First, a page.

5 Dreamer Stories Nancy Pelosi Told During Her Record House Speech

5 Dreamer Stories Nancy Pelosi Told During Her Record House Speech

House Minority Leader Nancy Pelosi spoke for over 8 hours on Wednesday, telling the personal floors of Dreamers to defend and protest the Senate’s approved two-year plan, which did not enter into negotiations with immigration.

Finding a answer has become a Democratic priority and the party’s refusal to step down on the issue made a three-day government shutdown in January that conclude with a short-term funding statement. President Donald Trump has given Congress until March 5 to find a parliamentary solution to his repeal of the Deferred Action for Childhood Arrivals( DACA ), which afforded a eviction amnesty to young undocumented beings brought to the U.S. by their parents.

“All of these testimonies talking here giving back. There is not an ounce of pride anyplace. All of them are appreciative of what America has given them, ” Pelosi explained. “Sometimes listing mentions, other epoches institutions, other days churches, but ever recognizing also that the possibilities of they have are a anointing from home countries, and we recognize that they are a ordaining to America.”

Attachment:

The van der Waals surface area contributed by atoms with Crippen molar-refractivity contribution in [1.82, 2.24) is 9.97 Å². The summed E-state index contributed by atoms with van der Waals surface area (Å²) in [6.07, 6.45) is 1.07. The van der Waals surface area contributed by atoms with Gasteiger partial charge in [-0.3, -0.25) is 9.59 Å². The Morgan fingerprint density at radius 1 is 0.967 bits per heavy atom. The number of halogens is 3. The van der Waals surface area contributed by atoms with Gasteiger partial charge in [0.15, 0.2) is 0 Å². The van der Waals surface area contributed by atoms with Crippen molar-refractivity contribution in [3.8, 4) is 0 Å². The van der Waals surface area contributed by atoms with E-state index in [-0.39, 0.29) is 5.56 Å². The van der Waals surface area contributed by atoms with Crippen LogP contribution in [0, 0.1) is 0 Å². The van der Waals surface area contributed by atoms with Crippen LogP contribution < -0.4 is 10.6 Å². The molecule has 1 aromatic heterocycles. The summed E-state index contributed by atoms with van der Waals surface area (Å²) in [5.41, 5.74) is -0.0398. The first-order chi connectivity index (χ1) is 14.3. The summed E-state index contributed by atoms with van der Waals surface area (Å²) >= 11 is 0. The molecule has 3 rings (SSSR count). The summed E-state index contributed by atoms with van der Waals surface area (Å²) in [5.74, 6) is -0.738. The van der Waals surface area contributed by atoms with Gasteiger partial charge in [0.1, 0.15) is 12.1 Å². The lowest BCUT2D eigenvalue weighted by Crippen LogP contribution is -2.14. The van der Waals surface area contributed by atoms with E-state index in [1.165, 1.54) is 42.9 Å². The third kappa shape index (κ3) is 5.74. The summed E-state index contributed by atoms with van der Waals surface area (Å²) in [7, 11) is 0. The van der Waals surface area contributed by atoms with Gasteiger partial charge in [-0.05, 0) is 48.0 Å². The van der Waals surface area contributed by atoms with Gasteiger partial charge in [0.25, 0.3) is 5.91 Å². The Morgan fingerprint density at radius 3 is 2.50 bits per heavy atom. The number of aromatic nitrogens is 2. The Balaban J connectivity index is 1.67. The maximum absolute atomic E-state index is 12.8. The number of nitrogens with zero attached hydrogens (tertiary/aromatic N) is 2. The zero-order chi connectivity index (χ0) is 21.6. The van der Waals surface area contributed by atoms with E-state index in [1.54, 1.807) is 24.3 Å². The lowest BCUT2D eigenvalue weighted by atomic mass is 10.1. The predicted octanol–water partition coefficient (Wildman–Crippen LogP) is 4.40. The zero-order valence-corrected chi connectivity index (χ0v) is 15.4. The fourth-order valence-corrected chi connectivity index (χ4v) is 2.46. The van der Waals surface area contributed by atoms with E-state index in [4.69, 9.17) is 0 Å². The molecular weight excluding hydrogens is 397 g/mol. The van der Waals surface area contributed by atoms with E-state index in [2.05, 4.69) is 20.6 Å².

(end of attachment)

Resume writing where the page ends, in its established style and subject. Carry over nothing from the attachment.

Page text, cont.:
The speech, which the House Historian’s office has confirmed to be the longest on record, began at around 9am CT and purposed just after 5:10 pm CT.

Here are some of the storeys that Pelosi told from the storey to raise awareness on behalf of the 800,000 affected young person, accepted to the Obama-era program, whose futures now hang in the balance.

The Magdaleno brethren, chemical and biological engineers, born in Venezuela

“Two brothers, Jhon Magdaleno and Nelson, his brother. Tell me tell you about Nelson and Jhon. These friends came to the United States from Venezuela when Nelson was 11 and Jhon was 9. They are both honor students at Lakeside High School in Atlanta, Georgia. Here is a picture of Nelson. Jhon be used with separation in the Air Force Junior Officer Reserve Corps. He was the fourth highest ranking in a 175 -cadet unit and commanding officer of the Air Honor Society in his division. Now is a picture of Jhon in his ROTC uniform. They went on to both become honor students at Georgia Tech University–Nelson in computer engineering, Jhon in biomedical engineering with a 4.0. In 2012, he graduated from Georgia Tech with honors.

” Do you understand being graduated with reputations from Georgia Tech in computer engineering, and Jhon in a biomedical engineering major from Georgia Tech, and they have 3.6 GPA and 4.0 GPA? Thanks to DACA, they have been working as computer technologists for a Fortune 500 semiconductor companionship. Jhon received DACA in 2012, while he was still a student at Georgia Tech. He then worked for 2 years as a researcher in a biomedical engineering laboratory at Georgia Tech researching glaucoma, a leading cause of blindness .”

” In 2014, Jhon graduated from Georgia Tech with a major in chemical and biological engineering with highest honors–highest honors in chemical and biological engineering from Georgia Tech. He is now working as a process engineer with a Fortune 500 company, too.”

Everardo Arias, medicine student, born in Mexico